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I recently celebrated a birthday. I chose to celebrate it by attending a stellar performance of “Phantom of the Opera” with my husband and a good friend, silencing my phone’s frequent ringtones heralding “HAPPY BIRTHDAY!” messages from all corners of the technological world, and capping it off with a personal-best-speed 6-mile run. In the midst of all this, I received several birthday wishes and instruction from my father, that I could get ANYTHING I wanted…. except a tattoo.
That’s great!
because… I already have one tattoo… and I don’t want any more.
When I told my father this, he seemed surprised. “How did that happen?” he texted me.
Well, in the manner of all things sarcastic, I texted back that I consulted a tattoo artist, had a design drawn, sat in the chair, and got it done.
Isn’t that how all tattoos “happen”?
I never intended to keep my tattoo a secret. In fact, my dad reads my blog; I mentioned it here. But for people who’ve just met me or don’t read my blog or missed the whole half-a-sentence mention my tattoo got six months ago… here’s some details!
I chose to get it where it can be concealed in the workplace and shown off in a more casual summer atmosphere. Originally I wanted mine on my shoulder blade, but many friends told me in general tattoo-based conversations about their shoulder pain horror stories, so I nixed that idea. At the time I was working in business-to-business sales, and many colleagues had tattoos. I asked a couple of them where they got theirs done, called a couple of shops, and went in for one consultation.
I know many people who have TONS of tattoos; others are terrified of needles. I fall much closer to the “terrified of needles” camp, so I was kind of scared to get this done. Several friends (blind friends in particular) asked me about my experience getting a first tattoo, if it hurt, what my artist was like, how I knew things would be OK… the whole bit. I had to think a lot about it, because I lucked out; my one consultation was so easy and fluid that I never even considered getting another.
When choosing a tattoo artist, you’re effectively finding a doctor, a therapist and a graphic designer all in one. It’s an intensely intimate process and both artist and “canvas” need to be able to effectively communicate, otherwise…. not-cool things could happen… and they’re pretty permanent!
When I walked in for my consultation on an unseasonably warm Friday in January, I had no idea what I would be getting myself in for. The entire staff was warm and welcoming, and Jessie (the artist who would design and place my tattoo) and I sat and chatted about what I wanted, where, and how she could best describe her design for me as a blind customer. I’m pretty no-muss-no-fuss, and I wanted something I would be happy with but that wouldn’t be too elaborate (see above comments about needles). It was one of the easiest service-provider/customer conversations I’ve ever had in my life, and I knew I’d found the right tattoo artist. Money was pretty tight at that time, and so I told Jessie I would give her a call once things picked up and I could justify the expense, but I definitely wanted the tattoo. Not three weeks later I got my current job offer, paid my deposit, and asked for Ben’s thoughts on some drawings. He wanted his own tattoo, but different from mine, and on the first concept drawings Jessie hit the ball out of the park for both of us.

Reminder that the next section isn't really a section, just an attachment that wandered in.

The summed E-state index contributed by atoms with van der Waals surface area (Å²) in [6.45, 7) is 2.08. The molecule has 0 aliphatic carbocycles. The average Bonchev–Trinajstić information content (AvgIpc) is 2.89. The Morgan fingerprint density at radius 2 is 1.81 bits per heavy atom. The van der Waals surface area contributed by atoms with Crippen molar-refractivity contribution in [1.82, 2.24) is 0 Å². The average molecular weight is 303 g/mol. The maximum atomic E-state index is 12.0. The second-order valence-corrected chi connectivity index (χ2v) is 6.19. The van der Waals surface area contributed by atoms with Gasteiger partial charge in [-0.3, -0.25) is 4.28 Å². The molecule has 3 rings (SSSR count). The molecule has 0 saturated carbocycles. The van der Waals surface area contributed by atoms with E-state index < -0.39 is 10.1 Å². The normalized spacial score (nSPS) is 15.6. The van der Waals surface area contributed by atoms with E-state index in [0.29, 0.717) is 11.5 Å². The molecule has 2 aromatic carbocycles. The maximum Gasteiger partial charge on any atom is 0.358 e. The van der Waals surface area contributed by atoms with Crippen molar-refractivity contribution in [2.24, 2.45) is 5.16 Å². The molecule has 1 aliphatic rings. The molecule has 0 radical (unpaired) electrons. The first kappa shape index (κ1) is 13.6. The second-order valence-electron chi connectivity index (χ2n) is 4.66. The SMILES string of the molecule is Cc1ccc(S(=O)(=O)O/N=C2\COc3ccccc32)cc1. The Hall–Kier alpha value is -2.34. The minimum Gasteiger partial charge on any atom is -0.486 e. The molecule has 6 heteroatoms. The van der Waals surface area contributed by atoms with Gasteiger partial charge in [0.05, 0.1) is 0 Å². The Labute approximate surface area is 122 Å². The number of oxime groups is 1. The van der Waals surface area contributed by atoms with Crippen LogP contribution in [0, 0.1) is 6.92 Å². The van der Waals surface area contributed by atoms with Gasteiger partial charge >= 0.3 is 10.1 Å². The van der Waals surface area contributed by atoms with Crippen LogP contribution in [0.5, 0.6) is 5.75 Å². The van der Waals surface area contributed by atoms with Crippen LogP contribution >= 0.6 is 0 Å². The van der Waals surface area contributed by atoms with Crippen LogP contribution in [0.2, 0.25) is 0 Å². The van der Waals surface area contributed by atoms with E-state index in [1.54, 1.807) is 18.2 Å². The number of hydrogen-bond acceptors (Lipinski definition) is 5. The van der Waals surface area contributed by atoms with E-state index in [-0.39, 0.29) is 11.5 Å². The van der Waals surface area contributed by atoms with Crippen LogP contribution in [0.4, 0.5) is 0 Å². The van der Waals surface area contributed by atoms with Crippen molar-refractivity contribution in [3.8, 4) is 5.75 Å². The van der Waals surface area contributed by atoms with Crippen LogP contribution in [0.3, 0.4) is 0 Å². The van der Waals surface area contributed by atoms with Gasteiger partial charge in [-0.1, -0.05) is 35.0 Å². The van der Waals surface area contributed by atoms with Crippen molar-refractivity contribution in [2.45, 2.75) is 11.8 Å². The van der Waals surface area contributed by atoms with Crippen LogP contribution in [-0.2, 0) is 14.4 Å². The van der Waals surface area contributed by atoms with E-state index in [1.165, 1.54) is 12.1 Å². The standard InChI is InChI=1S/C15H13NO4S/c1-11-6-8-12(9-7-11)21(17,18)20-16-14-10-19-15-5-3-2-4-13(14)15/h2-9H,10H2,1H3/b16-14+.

The designs had been chosen, I left Jenny at home, and I made my way back to the tattoo shop. I don’t know what I expected (some cubicle-style room with a curtain across it? Dingy dark corners where tattoos are applied in secret?) but the open airy room I entered with huge windows along the back wall definitely wasn’t it. While I was nervous about getting the tattoo, Jessie was great about putting me at ease. I even got to put on gloves and feel the tattoo gun (without needles) as it vibrated, and touch the needles in their sterile packaging. As I sat in the chair, Jessie went to work, describing everything she was doing, giving me fair warning if she was using a different needle (yes, they feel different), offering me a break if I needed. We talked about other things, too, like good food and dogs and work and business ownership… life, really. The time flew by, and while the tattoo application hurt a little, it really wasn’t that bad. Just over an hour after we got started, a bandage was placed over my freshly-tattooed skin, and it was done.
I remember telling Jessie at the time that I seriously don’t think anyone has ever just “gotten” communicating with a blind person so well. She admitted to feeling slightly uncertain about how much information to give, but she knew that everything she did would have to be described. One never would have guessed that I was her first blind client, though not her first with a disability (she mentioned having done piercings and tattoos for Deaf clients). Not only did I get a cool-looking tattoo, I got the seamless experience – the true luxury – of not having to explain anything at all about blindness or accommodations or humanity and disability. Remember when I wrote about a tattoo artist being like a doctor, a therapist and a graphic designer rolled into one? I hit the jackpot.
So, if you’re in Edmonton, hit up Jessie at Shambhala Tattoo. Tell her Jenny sent you… because, in a way, she did.

 

My tattoo of Jenny’s paw print with her name inside it

 

 

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